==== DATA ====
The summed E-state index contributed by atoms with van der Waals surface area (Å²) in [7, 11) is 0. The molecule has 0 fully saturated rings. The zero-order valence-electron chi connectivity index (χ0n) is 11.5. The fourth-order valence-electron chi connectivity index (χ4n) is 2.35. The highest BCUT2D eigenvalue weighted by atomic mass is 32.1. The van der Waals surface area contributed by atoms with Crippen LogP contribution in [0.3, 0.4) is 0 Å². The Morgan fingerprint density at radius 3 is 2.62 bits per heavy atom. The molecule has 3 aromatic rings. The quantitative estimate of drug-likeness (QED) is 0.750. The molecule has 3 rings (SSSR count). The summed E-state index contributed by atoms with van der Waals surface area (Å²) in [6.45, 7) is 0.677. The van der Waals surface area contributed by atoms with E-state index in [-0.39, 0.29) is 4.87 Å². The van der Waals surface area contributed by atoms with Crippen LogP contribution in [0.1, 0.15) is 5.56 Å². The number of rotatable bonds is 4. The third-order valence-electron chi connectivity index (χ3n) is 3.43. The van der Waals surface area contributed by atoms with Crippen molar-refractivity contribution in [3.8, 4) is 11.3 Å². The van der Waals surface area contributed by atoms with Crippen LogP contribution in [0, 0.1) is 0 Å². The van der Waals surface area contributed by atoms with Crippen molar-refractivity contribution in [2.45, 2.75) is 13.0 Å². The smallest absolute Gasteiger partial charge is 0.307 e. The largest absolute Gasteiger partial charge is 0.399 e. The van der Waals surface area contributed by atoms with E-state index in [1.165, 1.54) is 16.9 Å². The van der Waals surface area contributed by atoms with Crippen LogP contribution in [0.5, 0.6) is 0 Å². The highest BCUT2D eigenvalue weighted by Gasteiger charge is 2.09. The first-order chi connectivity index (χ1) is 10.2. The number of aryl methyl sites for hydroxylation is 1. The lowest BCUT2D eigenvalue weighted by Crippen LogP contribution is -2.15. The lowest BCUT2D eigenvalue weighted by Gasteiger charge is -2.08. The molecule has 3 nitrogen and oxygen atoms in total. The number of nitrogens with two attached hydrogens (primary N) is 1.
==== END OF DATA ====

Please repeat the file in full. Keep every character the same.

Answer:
The summed E-state index contributed by atoms with van der Waals surface area (Å²) in [7, 11) is 0. The molecule has 0 fully saturated rings. The zero-order valence-electron chi connectivity index (χ0n) is 11.5. The fourth-order valence-electron chi connectivity index (χ4n) is 2.35. The highest BCUT2D eigenvalue weighted by atomic mass is 32.1. The van der Waals surface area contributed by atoms with Crippen LogP contribution in [0.3, 0.4) is 0 Å². The Morgan fingerprint density at radius 3 is 2.62 bits per heavy atom. The molecule has 3 aromatic rings. The quantitative estimate of drug-likeness (QED) is 0.750. The molecule has 3 rings (SSSR count). The summed E-state index contributed by atoms with van der Waals surface area (Å²) in [6.45, 7) is 0.677. The van der Waals surface area contributed by atoms with E-state index in [-0.39, 0.29) is 4.87 Å². The van der Waals surface area contributed by atoms with Crippen LogP contribution in [0.1, 0.15) is 5.56 Å². The number of rotatable bonds is 4. The third-order valence-electron chi connectivity index (χ3n) is 3.43. The van der Waals surface area contributed by atoms with Crippen molar-refractivity contribution in [3.8, 4) is 11.3 Å². The van der Waals surface area contributed by atoms with Crippen LogP contribution in [0, 0.1) is 0 Å². The van der Waals surface area contributed by atoms with Crippen molar-refractivity contribution in [2.45, 2.75) is 13.0 Å². The smallest absolute Gasteiger partial charge is 0.307 e. The largest absolute Gasteiger partial charge is 0.399 e. The van der Waals surface area contributed by atoms with E-state index in [1.165, 1.54) is 16.9 Å². The van der Waals surface area contributed by atoms with Crippen LogP contribution in [0.5, 0.6) is 0 Å². The highest BCUT2D eigenvalue weighted by Gasteiger charge is 2.09. The first-order chi connectivity index (χ1) is 10.2. The number of aryl methyl sites for hydroxylation is 1. The lowest BCUT2D eigenvalue weighted by Crippen LogP contribution is -2.15. The lowest BCUT2D eigenvalue weighted by Gasteiger charge is -2.08. The molecule has 3 nitrogen and oxygen atoms in total. The number of nitrogens with two attached hydrogens (primary N) is 1.